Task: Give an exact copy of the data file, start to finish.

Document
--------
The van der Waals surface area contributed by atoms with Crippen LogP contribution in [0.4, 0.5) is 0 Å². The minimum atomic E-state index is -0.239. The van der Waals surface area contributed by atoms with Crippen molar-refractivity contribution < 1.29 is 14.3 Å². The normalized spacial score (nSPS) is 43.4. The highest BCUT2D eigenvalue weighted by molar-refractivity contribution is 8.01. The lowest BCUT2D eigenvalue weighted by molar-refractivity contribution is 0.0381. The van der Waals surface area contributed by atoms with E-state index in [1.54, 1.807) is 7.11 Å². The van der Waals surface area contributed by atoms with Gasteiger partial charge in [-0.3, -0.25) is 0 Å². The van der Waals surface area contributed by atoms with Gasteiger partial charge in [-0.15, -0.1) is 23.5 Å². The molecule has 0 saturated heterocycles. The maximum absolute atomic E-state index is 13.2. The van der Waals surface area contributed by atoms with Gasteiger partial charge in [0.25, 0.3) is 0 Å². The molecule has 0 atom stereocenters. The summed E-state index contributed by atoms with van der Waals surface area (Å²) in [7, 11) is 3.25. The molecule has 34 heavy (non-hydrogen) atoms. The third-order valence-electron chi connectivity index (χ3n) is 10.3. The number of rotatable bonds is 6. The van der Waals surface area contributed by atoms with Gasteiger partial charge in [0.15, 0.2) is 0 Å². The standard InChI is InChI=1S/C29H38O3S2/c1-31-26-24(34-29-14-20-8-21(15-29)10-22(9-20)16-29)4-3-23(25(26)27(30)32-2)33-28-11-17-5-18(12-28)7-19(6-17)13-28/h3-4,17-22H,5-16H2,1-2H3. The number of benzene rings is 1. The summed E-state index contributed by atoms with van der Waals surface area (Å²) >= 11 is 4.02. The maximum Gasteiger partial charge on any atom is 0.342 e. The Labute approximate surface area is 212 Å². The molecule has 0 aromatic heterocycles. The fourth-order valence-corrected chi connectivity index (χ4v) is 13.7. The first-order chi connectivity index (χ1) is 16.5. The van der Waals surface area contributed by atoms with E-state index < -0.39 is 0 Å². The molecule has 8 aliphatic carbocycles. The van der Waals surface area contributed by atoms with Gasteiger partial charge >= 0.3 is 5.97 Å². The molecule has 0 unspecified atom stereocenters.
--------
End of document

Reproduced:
The van der Waals surface area contributed by atoms with Crippen LogP contribution in [0.4, 0.5) is 0 Å². The minimum atomic E-state index is -0.239. The van der Waals surface area contributed by atoms with Crippen molar-refractivity contribution < 1.29 is 14.3 Å². The normalized spacial score (nSPS) is 43.4. The highest BCUT2D eigenvalue weighted by molar-refractivity contribution is 8.01. The lowest BCUT2D eigenvalue weighted by molar-refractivity contribution is 0.0381. The van der Waals surface area contributed by atoms with E-state index in [1.54, 1.807) is 7.11 Å². The van der Waals surface area contributed by atoms with Gasteiger partial charge in [-0.3, -0.25) is 0 Å². The van der Waals surface area contributed by atoms with Gasteiger partial charge in [-0.15, -0.1) is 23.5 Å². The molecule has 0 saturated heterocycles. The maximum absolute atomic E-state index is 13.2. The van der Waals surface area contributed by atoms with Gasteiger partial charge in [0.25, 0.3) is 0 Å². The molecule has 0 atom stereocenters. The summed E-state index contributed by atoms with van der Waals surface area (Å²) in [7, 11) is 3.25. The molecule has 34 heavy (non-hydrogen) atoms. The third-order valence-electron chi connectivity index (χ3n) is 10.3. The number of rotatable bonds is 6. The van der Waals surface area contributed by atoms with Gasteiger partial charge in [0.15, 0.2) is 0 Å². The standard InChI is InChI=1S/C29H38O3S2/c1-31-26-24(34-29-14-20-8-21(15-29)10-22(9-20)16-29)4-3-23(25(26)27(30)32-2)33-28-11-17-5-18(12-28)7-19(6-17)13-28/h3-4,17-22H,5-16H2,1-2H3. The number of benzene rings is 1. The summed E-state index contributed by atoms with van der Waals surface area (Å²) >= 11 is 4.02. The maximum Gasteiger partial charge on any atom is 0.342 e. The Labute approximate surface area is 212 Å². The molecule has 0 aromatic heterocycles. The fourth-order valence-corrected chi connectivity index (χ4v) is 13.7. The first-order chi connectivity index (χ1) is 16.5. The van der Waals surface area contributed by atoms with E-state index < -0.39 is 0 Å². The molecule has 8 aliphatic carbocycles. The van der Waals surface area contributed by atoms with Gasteiger partial charge >= 0.3 is 5.97 Å². The molecule has 0 unspecified atom stereocenters.